A Time Trialing Thread

I’m still trying to average 30mph for 1 mile :joy:

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Just try and find a good down hill mile and wait for a stiff 25mph tailwind😂.
No 10 mile downhills where I live. Hardly even 10 yards :tired_face:

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I took a road bike with clip on bars & plenty of lights when I rode the National 24hr a few years ago.

  1. for a more relaxed position at night.
  2. easier to concentrate when tired at 2am on the night circuit which (if it is still the same) is mainly minor lanes (complete with slurry flowing across the road).

I also changed to a road helmet at night with small ultra bright cave diving lights on it, so the lights look where you look, no where the bike might be pointing.
I’s also suggest taking every bit of cycle clothing you own, even the winners change kit & you’ll be glad of it if it rains, as it usual does.
Have a large variety of different food & drinks available as what you like at the start, you will be bored with 10 hours in.
There is a chippy at Prees Heath which the supporters in the 24hr village appreciate greatly.

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Saw a tweet this morning that the second to fourth placed riders in the 100 were all within 4s of each other. Maybe tie that cable back a bit more…

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Actually I just remembered this; I managed it (30mph ave) but only for 1.6 miles on this free start :joy:

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Thanks for this, @Aquazepp. Some great tips right there.
I’m going to take the full black TT as my primary wheels, with the red one as my backup/more relaxed position. I don’t know whether the course has changed, but the night section this time is pretty fast and flat, so if I can bear the black one after 12 hours, it will be faster.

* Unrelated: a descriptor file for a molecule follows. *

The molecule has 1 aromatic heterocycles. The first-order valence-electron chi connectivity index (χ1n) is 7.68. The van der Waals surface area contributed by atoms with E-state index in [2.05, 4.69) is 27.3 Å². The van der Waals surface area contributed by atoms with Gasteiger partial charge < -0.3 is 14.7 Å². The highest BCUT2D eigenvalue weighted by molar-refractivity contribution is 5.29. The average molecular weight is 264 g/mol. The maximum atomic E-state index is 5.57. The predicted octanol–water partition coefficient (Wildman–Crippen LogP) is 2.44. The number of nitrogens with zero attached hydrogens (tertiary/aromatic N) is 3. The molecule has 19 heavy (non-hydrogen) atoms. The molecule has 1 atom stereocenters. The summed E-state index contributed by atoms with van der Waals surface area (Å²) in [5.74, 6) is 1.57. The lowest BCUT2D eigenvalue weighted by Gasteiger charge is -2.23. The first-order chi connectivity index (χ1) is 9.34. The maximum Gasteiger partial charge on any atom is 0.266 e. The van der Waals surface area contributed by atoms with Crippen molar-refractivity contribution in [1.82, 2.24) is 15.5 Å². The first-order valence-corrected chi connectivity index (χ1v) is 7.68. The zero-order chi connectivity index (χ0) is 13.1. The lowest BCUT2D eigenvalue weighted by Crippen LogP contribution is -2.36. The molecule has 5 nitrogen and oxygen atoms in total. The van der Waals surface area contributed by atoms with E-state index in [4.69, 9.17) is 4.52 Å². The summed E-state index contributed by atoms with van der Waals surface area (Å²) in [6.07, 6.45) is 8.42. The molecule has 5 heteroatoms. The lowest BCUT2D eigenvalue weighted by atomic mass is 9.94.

I’ll be taking increasing doses of caffeine to help with concentration and alertness at night - its a powder that I put into my drinks. I’ve tested caffeine, and over 4-8 hour rides, it seems OK (I don’t notice much, but I’m feeling OK, so maybe its working). But like a lot of stuff here, over 12 hours and I’m into uncharted territory.
I’m going to have a think about the clothes and helmets. I’ll definitely take several changes, I don’t know whether to actually schedule these or see how I go.

I’ve double-padded my elbow rests with gel strips (Wiggle) and neoprene foam.
Not sure what more I can do with the saddle or shoes (although I have spare, wider shoes just in case my feet swell). Maybe I’ll try putting a known comfy road saddle on my spare bike to change the pressure slightly.

Another top tip… just keep moving forward, it doesn’t matter if you need to sit up for 20 minutes and just cruise at 10mph… you are still adding to the total distance, so don’t worry about it.

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I’d appreciate some feed back on position. New bike, out testing an LGP09 (~ 5W slower than the Wasp I have already). Extensions are at the UCI limit and I’m grabbing beyond them at the moment to feel comfortable. I’d like to try lower, but waiting on shorter bolts.

Arms up tested ~10w slower for me a few weeks ago until I shrugged. So that’s one I want to go back and try again in more stable conditions.

(Excuse the screen grab from a video).